Written By: Shahid Wafa
“They should have shown the video of her song ‘Roop Tera Mastana’ to pay her a tribute,” responded one of my friends in a pinching tone, when I reported about screening of a short documentary film on the cinematic journey of veteran Indian actress Sharmila Tagore at the inaugural session of Lahore Literary Festival last week.
My friend mentioned about that particular song because of its sensuous picturization. He went on arguing that what was so great about Sharmila that she was given so much importance on the festival. Then he concluded that LLF was just a playful event arranged by the liberals which had no practical significance. While expressing his views, my friend had actually represented the mindset of a big section of our society. So let us analyze it.
Sharmila Tagore is 71 year old Indian lady who achieved glory in every field she went. She once ruled Bengali and Hindi cinema and received highest recognitions including two National Film Awards and two Filmfare Awards. Indian government conferred Padma Bhushan award upon her in 2013 which is the third highest civilian award of republic of India. She led the Indian Film Censor Board for more than six years and in 2005 she was chosen as an UNICEF Goodwill Ambassador by the United Nations.
This overview tells us that her entire life has revolved around art, literature and culture. So if she was invited at a festival which was arranged for the promotion of art and literature, it was not a bad decision at all. Secondly, throughout her life whatever she did and where ever she went, she touched the excellence. So it can be argued that, anyone, whose mind is not stuck in “Roop Tera Mastana” video, can learn a lot from Sharmila Tagore’s life.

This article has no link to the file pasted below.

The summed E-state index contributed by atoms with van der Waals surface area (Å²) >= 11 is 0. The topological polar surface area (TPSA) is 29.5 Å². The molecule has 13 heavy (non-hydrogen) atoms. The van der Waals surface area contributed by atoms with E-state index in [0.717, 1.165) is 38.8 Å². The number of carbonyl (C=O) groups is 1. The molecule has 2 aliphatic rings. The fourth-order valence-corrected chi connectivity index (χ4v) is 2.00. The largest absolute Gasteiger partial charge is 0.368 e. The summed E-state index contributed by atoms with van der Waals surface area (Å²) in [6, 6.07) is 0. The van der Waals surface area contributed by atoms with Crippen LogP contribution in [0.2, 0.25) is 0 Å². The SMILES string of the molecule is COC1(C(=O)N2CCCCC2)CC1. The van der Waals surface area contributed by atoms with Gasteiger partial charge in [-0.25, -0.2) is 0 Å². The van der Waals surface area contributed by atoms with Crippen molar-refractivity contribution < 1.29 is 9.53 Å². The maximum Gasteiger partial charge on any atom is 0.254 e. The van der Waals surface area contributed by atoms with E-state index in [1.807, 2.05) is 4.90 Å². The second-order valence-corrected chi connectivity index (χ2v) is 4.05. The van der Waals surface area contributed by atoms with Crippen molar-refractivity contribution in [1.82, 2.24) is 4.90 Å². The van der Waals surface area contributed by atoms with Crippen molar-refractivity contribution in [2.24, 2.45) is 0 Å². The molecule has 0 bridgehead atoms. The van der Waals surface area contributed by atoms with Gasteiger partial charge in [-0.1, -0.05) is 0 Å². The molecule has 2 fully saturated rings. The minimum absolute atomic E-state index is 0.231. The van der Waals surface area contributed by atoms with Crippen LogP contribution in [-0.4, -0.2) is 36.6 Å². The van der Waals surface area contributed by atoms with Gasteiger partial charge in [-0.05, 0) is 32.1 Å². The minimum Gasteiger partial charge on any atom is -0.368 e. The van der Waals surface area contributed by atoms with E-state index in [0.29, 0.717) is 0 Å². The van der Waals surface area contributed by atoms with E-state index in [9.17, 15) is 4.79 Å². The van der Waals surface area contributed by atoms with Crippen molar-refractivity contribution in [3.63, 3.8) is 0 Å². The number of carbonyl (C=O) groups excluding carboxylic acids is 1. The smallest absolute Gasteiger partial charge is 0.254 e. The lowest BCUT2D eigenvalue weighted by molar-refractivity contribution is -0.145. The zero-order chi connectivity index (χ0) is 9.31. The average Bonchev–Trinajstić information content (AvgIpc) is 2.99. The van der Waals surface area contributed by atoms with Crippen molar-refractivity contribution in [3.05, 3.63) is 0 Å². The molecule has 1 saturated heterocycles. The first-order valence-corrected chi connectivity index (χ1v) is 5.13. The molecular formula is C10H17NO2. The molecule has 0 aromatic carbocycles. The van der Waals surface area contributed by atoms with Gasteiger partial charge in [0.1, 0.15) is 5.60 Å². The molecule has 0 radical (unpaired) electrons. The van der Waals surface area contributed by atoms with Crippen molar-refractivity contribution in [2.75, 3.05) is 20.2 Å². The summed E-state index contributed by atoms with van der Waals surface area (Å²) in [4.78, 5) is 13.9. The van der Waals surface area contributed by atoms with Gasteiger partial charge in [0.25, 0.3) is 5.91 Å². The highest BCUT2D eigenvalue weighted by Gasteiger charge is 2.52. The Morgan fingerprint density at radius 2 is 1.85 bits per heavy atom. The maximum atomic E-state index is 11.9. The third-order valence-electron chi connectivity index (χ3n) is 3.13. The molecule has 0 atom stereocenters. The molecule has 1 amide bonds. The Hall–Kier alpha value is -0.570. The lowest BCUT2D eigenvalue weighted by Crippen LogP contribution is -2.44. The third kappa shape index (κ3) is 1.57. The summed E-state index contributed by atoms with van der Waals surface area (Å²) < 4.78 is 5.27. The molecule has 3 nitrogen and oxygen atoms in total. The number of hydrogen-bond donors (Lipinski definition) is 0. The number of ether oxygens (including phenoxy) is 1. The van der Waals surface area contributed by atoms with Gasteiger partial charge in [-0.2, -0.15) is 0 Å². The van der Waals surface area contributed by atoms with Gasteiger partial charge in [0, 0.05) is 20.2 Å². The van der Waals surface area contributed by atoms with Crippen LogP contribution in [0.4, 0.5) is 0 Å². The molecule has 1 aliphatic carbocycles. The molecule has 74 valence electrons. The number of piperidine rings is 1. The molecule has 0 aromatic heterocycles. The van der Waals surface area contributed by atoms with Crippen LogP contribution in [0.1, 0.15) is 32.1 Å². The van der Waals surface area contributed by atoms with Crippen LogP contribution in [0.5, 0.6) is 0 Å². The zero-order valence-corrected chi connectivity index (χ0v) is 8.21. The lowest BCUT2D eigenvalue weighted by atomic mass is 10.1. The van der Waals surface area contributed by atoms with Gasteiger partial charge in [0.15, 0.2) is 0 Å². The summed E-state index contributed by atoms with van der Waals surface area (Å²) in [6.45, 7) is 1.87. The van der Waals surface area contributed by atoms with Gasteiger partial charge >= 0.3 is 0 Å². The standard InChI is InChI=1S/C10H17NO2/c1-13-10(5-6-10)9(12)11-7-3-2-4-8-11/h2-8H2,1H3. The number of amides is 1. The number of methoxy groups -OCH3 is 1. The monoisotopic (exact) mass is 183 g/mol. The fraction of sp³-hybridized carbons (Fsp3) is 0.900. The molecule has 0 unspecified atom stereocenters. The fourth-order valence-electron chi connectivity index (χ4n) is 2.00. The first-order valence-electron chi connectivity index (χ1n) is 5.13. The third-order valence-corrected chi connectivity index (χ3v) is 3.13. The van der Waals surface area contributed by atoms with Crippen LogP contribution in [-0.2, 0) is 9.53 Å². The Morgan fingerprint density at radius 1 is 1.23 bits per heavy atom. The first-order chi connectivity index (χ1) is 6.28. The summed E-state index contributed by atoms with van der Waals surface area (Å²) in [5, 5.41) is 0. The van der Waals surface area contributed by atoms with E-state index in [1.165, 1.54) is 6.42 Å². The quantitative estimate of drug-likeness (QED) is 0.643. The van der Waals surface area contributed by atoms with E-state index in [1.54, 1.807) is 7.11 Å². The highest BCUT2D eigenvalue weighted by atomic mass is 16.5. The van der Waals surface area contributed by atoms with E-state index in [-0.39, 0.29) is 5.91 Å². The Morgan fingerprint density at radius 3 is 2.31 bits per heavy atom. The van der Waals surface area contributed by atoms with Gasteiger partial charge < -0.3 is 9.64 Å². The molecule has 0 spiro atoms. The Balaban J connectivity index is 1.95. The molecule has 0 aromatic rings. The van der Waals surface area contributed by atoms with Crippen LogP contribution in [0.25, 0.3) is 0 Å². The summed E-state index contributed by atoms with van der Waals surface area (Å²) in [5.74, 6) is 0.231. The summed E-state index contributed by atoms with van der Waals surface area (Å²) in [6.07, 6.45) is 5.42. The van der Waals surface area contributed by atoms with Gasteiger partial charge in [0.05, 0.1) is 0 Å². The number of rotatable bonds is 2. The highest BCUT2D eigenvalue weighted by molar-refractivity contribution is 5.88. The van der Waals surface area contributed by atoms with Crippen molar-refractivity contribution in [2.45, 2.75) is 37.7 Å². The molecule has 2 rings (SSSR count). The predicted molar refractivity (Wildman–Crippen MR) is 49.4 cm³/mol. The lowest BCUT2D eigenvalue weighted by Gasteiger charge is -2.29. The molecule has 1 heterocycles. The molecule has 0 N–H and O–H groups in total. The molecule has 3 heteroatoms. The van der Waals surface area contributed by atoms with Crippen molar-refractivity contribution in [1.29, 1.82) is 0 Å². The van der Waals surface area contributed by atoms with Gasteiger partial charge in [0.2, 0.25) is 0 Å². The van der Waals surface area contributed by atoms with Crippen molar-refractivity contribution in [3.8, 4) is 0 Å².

Being judgmental and habit of stereotyping others has left us unable to take the advantage of learning opportunities spread everywhere around us. Sharmila Tagore was not here to teach us vulgarity. In the inaugural session of LLF, no one talked about how to be sensuous or how to come out of clothes publically.
She told that her childhood was passed in a joint family where everyone had different point of view. “We gave importance to family values, respected ideas of each other, cherished the relations and this all training helped me reach where I am now.”
See- NO reference to… “Roop Tera Mastana.”
She also talked about Satyajit Ray, one of the greatest filmmakers of twentieth century. She told that his films were a work of art; he never valued money and always focused on humanism.
Another beautiful message – again…there is NO “Roop-Tera-Mastana-type-thing”
She also mentioned that during early days of her career, she constantly switched between Bengali and Hindi films. Films of both languages had entirely different moods just like their respective cities of Calcutta and Bombay were different in their environment and societal norms. So she had to struggle to cope with this situation which eventually made her more adaptable and more successful. Here she gave a lesson of taking challenges and never giving up.
You see, again… NO “Roop Tera Mastana” type “sensuality.”
Significance of Sharmila’s presence at LLF can be understood from the words of renowned Intellectual I.A.Rehman. He emphasized, “Such events tell us that other nations also exist in this world and by interacting with them, we can learn from their experiences and improve our individual lives and society as well.”
Perhaps, only those who live a purpose driven life, can benefit from this ultimate guidance. Rest will wail no matter what.